A date has been set for elections in Chechnya to find a successor to assassinated president Akhmad Kadyrov.
Minutes after this photograph was taken, Akhmad Kadyrov was killed
Local officials said the poll in Russia's troubled southern republic would be held on 29 August.
Mr Kadyrov was killed when a bomb went off in a VIP seating area of Dynamo stadium in Grozny during a ceremony marking victory in World War II.
Rebel warlord Shamil Basayev claimed responsibility for killing the Moscow-backed president and six others.
Chechen Prime Minister Sergei Abramov took over as temporary leader after the killing, while Mr Kadyrov's son Ramzan was made deputy head of the Chechen government.
Correspondents say that Mr Kadyrov's death left a power vacuum that threatened to undermine Moscow's plans to restore order in Chechnya.
Some senior Chechen officials have been pushing for Ramzan to run for the presidency.
They have asked Russian President Vladimir Putin to overrule the local constitution, which says the 27-year-old is too young to stand.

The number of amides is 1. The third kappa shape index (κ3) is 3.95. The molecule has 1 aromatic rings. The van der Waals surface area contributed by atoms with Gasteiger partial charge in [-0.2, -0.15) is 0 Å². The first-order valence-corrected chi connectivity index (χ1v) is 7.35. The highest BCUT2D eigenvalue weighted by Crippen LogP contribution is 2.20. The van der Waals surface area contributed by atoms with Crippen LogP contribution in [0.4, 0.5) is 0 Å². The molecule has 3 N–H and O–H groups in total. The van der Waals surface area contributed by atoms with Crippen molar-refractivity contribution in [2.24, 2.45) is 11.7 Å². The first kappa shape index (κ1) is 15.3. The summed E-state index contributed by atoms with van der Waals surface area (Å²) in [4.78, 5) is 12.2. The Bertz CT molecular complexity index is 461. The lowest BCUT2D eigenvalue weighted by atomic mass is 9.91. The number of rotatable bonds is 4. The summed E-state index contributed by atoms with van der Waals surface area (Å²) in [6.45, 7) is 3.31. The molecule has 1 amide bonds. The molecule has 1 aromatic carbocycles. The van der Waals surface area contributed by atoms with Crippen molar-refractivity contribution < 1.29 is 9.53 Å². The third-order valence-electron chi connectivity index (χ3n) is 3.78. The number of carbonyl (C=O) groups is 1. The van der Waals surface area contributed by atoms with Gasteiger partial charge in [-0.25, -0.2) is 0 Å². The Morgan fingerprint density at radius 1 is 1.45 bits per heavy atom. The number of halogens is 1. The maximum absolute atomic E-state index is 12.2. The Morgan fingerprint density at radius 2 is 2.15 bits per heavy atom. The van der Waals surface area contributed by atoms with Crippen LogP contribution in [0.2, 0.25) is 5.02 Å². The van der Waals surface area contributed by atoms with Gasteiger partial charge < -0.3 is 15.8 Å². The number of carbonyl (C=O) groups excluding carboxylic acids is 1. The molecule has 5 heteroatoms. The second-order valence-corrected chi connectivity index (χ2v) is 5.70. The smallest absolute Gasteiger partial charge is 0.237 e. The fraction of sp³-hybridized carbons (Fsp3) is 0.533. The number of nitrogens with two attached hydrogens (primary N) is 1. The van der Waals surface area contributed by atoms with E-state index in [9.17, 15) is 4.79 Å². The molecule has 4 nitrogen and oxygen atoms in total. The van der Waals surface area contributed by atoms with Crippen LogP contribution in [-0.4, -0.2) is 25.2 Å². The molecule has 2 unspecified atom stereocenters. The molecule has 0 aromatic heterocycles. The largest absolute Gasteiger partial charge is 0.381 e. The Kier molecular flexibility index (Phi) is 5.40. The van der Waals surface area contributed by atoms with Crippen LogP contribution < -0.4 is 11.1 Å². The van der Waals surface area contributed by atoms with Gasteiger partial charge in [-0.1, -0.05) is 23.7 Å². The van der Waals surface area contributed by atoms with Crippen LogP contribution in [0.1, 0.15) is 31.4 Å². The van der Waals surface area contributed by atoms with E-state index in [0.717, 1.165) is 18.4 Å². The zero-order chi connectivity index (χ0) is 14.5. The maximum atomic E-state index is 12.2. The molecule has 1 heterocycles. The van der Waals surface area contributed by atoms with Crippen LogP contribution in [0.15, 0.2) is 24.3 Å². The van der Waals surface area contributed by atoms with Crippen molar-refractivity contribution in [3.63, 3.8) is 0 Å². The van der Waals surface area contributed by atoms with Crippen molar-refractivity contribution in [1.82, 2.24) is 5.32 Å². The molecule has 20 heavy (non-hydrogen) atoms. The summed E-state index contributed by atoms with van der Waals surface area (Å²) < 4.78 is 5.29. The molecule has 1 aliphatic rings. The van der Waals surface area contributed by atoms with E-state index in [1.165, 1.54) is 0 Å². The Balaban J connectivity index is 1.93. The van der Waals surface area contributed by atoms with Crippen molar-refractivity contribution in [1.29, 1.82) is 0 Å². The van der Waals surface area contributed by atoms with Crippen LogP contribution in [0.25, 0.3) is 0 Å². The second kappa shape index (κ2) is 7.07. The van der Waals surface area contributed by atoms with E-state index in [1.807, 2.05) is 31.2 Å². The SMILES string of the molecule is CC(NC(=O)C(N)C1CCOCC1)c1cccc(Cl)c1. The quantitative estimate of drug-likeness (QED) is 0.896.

Human rights groups have expressed serious doubts about his suitability for the role, as his security force is accused of kidnap, torture and murder.
Ramzan himself has dismissed speculation that Chechnya would change its constitution to allow him to stand in the election.
Some rebel groups are planning to field their own candidates in the election, separatist sources told AFP news agency.
But a spokesman for rebel leader Aslan Maskhadov denied that his supporters were taking any part in them. He reiterated the rebel position that no elections since the start of the current war in 1999 are legitimate.
Election officials said the winner of the election must have at least 50% of the cast ballots.
The results will be declared valid if 30% of registered voters turn out.